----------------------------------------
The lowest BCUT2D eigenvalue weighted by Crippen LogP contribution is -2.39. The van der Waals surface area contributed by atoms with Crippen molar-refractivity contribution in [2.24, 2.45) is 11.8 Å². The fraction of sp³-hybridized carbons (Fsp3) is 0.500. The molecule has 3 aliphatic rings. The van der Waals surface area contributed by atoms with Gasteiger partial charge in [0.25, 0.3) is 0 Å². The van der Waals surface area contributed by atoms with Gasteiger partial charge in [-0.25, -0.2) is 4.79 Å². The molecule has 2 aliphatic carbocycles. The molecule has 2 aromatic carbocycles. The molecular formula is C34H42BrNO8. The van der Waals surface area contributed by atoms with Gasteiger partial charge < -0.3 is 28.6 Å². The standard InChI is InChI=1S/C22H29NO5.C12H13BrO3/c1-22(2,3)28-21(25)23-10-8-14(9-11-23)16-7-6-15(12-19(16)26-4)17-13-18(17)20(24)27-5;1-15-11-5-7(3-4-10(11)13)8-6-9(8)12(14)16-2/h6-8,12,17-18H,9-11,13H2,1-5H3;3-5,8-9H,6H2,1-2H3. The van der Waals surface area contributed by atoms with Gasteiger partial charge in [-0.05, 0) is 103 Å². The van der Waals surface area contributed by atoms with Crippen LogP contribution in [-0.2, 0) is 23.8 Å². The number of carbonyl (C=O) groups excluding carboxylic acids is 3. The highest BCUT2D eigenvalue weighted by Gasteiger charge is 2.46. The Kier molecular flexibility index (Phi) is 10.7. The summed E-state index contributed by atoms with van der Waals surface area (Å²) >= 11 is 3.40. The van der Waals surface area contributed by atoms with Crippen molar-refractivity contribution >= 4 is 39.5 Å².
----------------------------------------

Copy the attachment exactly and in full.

The lowest BCUT2D eigenvalue weighted by Crippen LogP contribution is -2.39. The van der Waals surface area contributed by atoms with Crippen molar-refractivity contribution in [2.24, 2.45) is 11.8 Å². The fraction of sp³-hybridized carbons (Fsp3) is 0.500. The molecule has 3 aliphatic rings. The van der Waals surface area contributed by atoms with Gasteiger partial charge in [0.25, 0.3) is 0 Å². The van der Waals surface area contributed by atoms with Gasteiger partial charge in [-0.25, -0.2) is 4.79 Å². The molecule has 2 aliphatic carbocycles. The molecule has 2 aromatic carbocycles. The molecular formula is C34H42BrNO8. The van der Waals surface area contributed by atoms with Gasteiger partial charge < -0.3 is 28.6 Å². The standard InChI is InChI=1S/C22H29NO5.C12H13BrO3/c1-22(2,3)28-21(25)23-10-8-14(9-11-23)16-7-6-15(12-19(16)26-4)17-13-18(17)20(24)27-5;1-15-11-5-7(3-4-10(11)13)8-6-9(8)12(14)16-2/h6-8,12,17-18H,9-11,13H2,1-5H3;3-5,8-9H,6H2,1-2H3. The van der Waals surface area contributed by atoms with Gasteiger partial charge in [-0.05, 0) is 103 Å². The van der Waals surface area contributed by atoms with Crippen LogP contribution in [-0.2, 0) is 23.8 Å². The number of carbonyl (C=O) groups excluding carboxylic acids is 3. The highest BCUT2D eigenvalue weighted by Gasteiger charge is 2.46. The Kier molecular flexibility index (Phi) is 10.7. The summed E-state index contributed by atoms with van der Waals surface area (Å²) >= 11 is 3.40. The van der Waals surface area contributed by atoms with Crippen molar-refractivity contribution >= 4 is 39.5 Å².